What Are the Different Types of Perception Experiments?

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  • Written By: Lee Johnson
  • Edited By: John Allen
  • Last Modified Date: 11 October 2019
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Many different types of perception experiments exist, including experiments on the perception of time, visual perception, perception of personality traits, and extra-sensory perception. Scientists use various methods to investigate these different types of perception. Generally they will involve changing one small variable and measuring how much that affects people’s perception of that event or person. This enables researchers to understand how human perception works in many different contexts.

Perception experiments relating to the perception of time usually aim to see how distorted a person’s internal perception of time can be. These experiments are generally simple to conduct because they only require a stopwatch and some activities to use as variables. The researchers will ordinary set the stopwatch to measure a certain amount of time, and then get the participants to try to determine how much time has elapsed. Different activities can be performed in this time to provide a variable, and this can be used to determine how people perceive time. Most people understand that boring activities always feel as if they last for longer than enjoyable ones.


Visual perception experiments are more focused on the relationship between the eyes and the brain. These can involve anything from visual tricks, which make the participant believe he or she has observed a certain thing when they have not, to the effect expectation can have on visual perception. For example, a participant may be presented with two lines with arrow-heads on them, one with the tips of the arrows pointing inwards and the other with them pointing outwards. People often believe that one line is longer than the other, despite the fact that they are identical. Participants can also be convinced that they have seen something because they expected to see it.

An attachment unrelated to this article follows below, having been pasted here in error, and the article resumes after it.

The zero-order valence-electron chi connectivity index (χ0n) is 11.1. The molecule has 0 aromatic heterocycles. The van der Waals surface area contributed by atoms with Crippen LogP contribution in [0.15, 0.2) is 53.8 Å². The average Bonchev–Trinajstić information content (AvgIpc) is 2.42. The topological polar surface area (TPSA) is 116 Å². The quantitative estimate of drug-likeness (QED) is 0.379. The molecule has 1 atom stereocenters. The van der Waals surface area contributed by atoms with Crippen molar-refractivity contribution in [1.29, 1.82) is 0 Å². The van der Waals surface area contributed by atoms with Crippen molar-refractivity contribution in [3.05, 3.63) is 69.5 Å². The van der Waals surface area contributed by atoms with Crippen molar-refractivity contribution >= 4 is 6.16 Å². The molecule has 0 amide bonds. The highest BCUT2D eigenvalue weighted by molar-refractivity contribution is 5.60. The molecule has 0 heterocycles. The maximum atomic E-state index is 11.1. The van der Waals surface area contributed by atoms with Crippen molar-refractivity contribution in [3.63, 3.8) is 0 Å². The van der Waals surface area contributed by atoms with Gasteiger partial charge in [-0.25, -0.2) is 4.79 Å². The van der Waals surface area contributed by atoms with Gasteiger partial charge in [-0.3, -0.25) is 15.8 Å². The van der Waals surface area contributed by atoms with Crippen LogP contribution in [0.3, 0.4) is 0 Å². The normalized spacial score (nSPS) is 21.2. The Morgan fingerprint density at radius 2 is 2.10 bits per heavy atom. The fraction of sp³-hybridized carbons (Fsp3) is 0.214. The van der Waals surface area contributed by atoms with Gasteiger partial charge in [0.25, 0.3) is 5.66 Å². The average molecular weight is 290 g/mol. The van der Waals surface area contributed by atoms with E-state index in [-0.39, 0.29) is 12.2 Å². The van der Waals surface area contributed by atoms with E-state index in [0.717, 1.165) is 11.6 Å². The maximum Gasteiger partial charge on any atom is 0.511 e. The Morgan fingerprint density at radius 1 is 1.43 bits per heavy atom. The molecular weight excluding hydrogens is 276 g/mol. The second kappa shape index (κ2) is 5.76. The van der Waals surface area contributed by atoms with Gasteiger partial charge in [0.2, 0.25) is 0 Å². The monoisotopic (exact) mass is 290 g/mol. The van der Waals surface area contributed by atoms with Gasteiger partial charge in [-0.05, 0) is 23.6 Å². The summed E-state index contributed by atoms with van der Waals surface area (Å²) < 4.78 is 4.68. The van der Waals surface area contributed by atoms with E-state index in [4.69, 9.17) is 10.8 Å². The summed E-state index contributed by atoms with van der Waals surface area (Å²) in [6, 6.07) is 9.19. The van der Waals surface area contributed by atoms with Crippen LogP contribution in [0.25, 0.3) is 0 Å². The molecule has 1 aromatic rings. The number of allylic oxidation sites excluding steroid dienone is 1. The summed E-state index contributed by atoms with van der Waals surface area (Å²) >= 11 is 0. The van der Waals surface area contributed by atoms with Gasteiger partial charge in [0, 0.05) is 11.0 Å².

The way in which people judge each other is the basis for another group of perception experiments. Researchers often look at things such as posture and weight and determine how these affect the observer's perception of a person. Computer programs are often used in this type of research so that an identical face can be used, with one variable changed. This field of psychology looks into what exactly people use to make judgments on each other.

Some perception experiments aim to investigate whether people can perceive things which the ordinary five senses are blind to. Generally, these experiments will be done on people who claim to have special abilities, such as psychics, but they can also be conducted on ordinary people. In one type of experiment, a special deck of cards featuring one of five symbols is used. The participant is asked to identify the symbol on the other side of the card to determine whether he or she has extra-sensory abilities.


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Post 4

Extra-sensory perception hasn't been proven has it? I know that there have been studies on it, but some of them were found to be flawed later. But it is so difficult to prove something that's so difficult to measure.

These tests on extra-sensory perception mostly involve guessing games, where participants are asked to guess an object or word written behind a piece of paper. But there are many things to account for. People may receive cues or hints from body language or otherwise to make an intelligent guess. So how do we know for certain whether this ability is a sign of extra-sensory perception or not? It's tricky.

Post 2

@ZipLine-- That's interesting. I guess the scientist wasn't enjoying his time in the cave. Because that's what usually happens when we're not interested in something, it feels like it takes forever.

I know that when I'm doing something I love, time seems to fly but when I'm doing something I hate, every minute feels like an hour. It's so strange how our brain does this based on our level of interest.

Post 1

Experiments on the perception of time are always so amusing. I read about one recently in a magazine. A scientists basically locked himself up in a cave without ever coming out for some months, without a watch. But he tried to guess the time by approximating using his best judgment and writing down what he thought was the date and time. When he finally came out, less time had passed than he had guessed.

So I suppose, without cues from light and other signs of time, our time perception can be quite off.

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